In recent years, William Lane Craig has vigorously championed a moral argument for God's existence. The backbone of Craig's argument is the claim that only God can provide a ' sound foundation in reality' for morality. The present article has three principal aims. The first is to interpret and clarify the account of the ontological foundation of morality proposed by Craig. The second is to press home an important objection to that account. The third is to expose the weakness of (...)
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  18. A. R. Pruss & Richard M. Gale (2005). Cosmological and Design Arguments. In William J. Wainwright (ed.), The Oxford Handbook of Philosophy of Religion. Oxford University Press. 116--137.
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  19. Kevin Schilbrack (1994). Problems for a Complete Naturalism. American Journal of Theology and Philosophy 15 (3):269 - 291.
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  20. John Smith (1660/1979). Select Discourses. Scholar’s Facsimiles and Reprints.
    Reprinted with Introduction by C. A. Patrides. Delmar, NY: Scholar’s Facsimiles and Reprints, 1979.
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  21. Miroslaw Szatkowski (2012). 8 Debate Maydole-Oppy. In , Ontological Proofs Today. Ontos Verlag. 55.
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  22. Patrick Todd (forthcoming). The Greatest Possible Being Needn't Be Anything Impossible. Religious Studies.
    There are various argumentative strategies for advancing the claim that God does not exist. One such strategy is this. First, one notes that God is meant to have a certain divine attribute (such as omniscience). One then argues that having the relevant attribute is impossible. One concludes that God doesn't exist. For instance, Dennis Whitcomb's recent paper, ‘Grounding and omniscience’, proceeds in exactly this way. As Whitcomb says, ‘I'm going to argue that omniscience is impossible and that therefore there is (...)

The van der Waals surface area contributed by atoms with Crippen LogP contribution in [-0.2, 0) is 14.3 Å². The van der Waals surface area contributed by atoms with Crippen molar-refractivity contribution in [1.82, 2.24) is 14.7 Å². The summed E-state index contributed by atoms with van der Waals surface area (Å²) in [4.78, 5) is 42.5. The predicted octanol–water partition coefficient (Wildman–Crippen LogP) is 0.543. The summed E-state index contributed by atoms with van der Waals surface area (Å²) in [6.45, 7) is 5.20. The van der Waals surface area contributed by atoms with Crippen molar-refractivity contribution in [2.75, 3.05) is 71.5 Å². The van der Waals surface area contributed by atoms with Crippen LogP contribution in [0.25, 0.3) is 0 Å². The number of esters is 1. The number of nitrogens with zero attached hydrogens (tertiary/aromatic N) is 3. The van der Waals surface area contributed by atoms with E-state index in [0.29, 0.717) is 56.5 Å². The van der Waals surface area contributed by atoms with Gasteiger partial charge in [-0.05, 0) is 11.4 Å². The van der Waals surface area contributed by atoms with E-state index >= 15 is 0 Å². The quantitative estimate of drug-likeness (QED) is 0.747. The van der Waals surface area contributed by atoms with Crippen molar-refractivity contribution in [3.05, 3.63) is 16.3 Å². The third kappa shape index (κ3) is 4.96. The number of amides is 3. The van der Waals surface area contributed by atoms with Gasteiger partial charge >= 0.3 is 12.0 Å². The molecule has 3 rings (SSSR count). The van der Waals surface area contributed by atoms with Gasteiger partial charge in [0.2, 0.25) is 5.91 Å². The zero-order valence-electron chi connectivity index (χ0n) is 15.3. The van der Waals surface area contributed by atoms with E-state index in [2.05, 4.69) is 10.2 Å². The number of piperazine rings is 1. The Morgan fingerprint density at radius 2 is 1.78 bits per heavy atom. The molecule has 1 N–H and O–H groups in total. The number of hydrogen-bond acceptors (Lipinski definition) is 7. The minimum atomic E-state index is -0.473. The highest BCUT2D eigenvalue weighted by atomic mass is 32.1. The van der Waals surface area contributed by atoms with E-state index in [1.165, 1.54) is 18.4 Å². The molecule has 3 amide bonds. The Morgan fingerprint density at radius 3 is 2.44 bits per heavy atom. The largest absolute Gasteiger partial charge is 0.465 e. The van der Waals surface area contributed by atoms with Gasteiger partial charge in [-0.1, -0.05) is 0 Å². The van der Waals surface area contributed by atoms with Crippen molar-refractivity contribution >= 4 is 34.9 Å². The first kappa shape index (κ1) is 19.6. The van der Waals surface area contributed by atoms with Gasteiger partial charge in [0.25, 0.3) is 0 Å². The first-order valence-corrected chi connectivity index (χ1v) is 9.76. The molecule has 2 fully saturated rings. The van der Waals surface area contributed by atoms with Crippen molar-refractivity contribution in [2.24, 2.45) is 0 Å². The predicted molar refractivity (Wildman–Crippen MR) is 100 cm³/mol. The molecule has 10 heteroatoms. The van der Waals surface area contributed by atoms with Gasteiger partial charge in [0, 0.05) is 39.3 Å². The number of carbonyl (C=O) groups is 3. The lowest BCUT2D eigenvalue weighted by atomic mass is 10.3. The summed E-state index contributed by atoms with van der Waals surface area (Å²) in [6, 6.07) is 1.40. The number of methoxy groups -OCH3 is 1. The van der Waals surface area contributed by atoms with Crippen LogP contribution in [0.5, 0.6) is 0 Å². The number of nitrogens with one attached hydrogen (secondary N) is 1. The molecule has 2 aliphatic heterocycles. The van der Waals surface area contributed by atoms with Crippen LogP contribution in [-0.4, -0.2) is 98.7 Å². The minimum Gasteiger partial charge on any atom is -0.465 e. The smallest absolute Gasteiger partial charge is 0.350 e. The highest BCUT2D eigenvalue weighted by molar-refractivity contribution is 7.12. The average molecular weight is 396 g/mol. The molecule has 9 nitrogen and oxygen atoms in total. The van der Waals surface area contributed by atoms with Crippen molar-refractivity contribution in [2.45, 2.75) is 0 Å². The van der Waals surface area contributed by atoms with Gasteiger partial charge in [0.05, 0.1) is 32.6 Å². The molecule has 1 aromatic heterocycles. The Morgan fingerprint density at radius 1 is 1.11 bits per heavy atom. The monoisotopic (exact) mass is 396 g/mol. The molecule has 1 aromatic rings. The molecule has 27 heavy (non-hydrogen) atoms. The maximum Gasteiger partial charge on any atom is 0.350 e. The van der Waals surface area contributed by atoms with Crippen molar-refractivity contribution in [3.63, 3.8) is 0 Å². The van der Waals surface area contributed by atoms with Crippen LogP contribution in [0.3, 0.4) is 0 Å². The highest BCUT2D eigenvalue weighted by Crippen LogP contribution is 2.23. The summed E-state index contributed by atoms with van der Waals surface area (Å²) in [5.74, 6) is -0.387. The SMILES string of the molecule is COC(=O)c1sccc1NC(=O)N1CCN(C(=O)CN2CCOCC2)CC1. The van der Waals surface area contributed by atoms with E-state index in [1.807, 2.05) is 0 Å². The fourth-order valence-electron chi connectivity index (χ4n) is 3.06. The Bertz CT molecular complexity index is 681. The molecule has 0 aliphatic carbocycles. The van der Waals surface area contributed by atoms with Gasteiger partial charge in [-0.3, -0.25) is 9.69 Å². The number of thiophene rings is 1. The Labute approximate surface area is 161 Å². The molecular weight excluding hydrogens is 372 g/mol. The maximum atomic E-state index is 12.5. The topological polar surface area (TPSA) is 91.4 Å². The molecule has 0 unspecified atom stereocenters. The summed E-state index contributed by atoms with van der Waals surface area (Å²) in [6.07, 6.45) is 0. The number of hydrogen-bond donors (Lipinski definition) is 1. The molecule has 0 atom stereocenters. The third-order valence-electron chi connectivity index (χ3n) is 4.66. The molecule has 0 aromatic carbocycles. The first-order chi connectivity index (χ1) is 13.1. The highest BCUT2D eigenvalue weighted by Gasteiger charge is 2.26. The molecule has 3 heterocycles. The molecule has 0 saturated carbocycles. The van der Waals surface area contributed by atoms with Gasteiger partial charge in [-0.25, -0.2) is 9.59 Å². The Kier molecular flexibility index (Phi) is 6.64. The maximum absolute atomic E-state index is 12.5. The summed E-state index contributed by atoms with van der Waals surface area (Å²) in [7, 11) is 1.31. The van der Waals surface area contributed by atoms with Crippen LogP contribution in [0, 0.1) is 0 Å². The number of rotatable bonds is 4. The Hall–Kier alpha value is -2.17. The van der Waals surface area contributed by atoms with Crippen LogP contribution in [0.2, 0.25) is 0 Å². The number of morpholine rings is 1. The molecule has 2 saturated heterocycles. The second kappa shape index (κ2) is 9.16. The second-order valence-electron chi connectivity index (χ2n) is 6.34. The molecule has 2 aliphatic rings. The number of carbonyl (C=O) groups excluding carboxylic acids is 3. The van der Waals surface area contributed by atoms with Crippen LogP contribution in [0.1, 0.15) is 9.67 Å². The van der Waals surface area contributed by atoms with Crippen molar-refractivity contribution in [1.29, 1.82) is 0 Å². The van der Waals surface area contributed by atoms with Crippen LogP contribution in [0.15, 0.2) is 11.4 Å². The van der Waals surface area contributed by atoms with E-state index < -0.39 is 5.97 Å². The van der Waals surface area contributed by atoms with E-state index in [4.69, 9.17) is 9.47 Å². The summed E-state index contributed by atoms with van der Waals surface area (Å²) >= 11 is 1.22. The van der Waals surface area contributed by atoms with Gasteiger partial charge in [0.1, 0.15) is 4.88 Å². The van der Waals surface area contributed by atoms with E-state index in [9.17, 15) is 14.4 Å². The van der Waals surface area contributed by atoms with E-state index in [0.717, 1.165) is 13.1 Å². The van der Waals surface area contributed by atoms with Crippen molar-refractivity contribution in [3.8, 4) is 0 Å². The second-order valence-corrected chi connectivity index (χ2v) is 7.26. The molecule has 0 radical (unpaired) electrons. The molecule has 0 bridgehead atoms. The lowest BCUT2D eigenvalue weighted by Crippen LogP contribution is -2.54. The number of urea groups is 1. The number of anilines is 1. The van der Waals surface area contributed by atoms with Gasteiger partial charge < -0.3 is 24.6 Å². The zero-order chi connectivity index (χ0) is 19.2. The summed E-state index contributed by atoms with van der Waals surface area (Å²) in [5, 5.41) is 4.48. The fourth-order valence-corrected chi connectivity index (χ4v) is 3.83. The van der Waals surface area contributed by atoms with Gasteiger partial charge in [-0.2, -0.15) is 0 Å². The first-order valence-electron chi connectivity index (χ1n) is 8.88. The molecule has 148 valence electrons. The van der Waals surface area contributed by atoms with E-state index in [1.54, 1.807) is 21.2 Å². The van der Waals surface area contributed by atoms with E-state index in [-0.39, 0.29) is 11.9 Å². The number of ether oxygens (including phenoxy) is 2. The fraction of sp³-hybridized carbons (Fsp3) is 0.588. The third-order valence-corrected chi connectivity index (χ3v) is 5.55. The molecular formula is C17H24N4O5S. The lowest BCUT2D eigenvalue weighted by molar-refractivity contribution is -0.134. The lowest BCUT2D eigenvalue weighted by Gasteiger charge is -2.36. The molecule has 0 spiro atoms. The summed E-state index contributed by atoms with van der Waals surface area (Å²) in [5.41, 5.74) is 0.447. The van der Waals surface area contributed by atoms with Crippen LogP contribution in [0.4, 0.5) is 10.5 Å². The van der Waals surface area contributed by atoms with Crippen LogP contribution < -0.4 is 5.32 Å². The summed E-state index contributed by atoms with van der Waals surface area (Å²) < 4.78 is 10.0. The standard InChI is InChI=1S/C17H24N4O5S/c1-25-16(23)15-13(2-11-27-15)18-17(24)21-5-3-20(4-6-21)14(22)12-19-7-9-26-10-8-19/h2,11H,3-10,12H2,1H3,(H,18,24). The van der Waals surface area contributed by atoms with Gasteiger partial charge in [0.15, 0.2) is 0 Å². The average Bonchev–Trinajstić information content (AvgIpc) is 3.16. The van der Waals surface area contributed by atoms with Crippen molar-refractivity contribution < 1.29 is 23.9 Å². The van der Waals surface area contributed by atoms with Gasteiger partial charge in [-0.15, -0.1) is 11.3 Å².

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Arguments from Miracles
  1. Ed & John E. Curran (2012). Editor's Page. Renascence 65 (1):3-3.
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  2. R. A. (1967). Religion and Common Sense. Review of Metaphysics 20 (4):729-730.
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  3. Matthew C. Bagger (1997). Hume and Miracles. Journal of the History of Philosophy 35 (2):237 - 251.
    "Hume and Miracles" relates Hume’s essay "Of Miracles" to the Port-Royal ’Logic’ and John Locke. It argues that Hume did not, as is often supposed, intend to suggest that well-attested miracle reports defeat themselves by undermining the laws of nature they defy. Instead, Hume argues that the specifically ’religious’ nature of the testimony relating to miracle claims rules out their acceptance because of the frequency of fraud in religious matters. Hume’s views are too austere because one might wish to reject (...)
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  4. David Basinger (1990). Miracles as Evidence for Theism. Sophia 29 (1):56 - 59.
    In an ongoing dialogue, Robert Larmer and I have been discussing whether the undisputed occurrence of certain conceivable events would require all honest, thoughtful individuals to acknowledge that God has intervened in earthly affairs. I argue that there is no reason to believe that a nontheist who acknowledged certain healings to be strong evidence for theism but did not see such evidence as outweighing what she viewed as the stronger counterevidence, and thus remained a nontheist, could justifiably be accused of (...)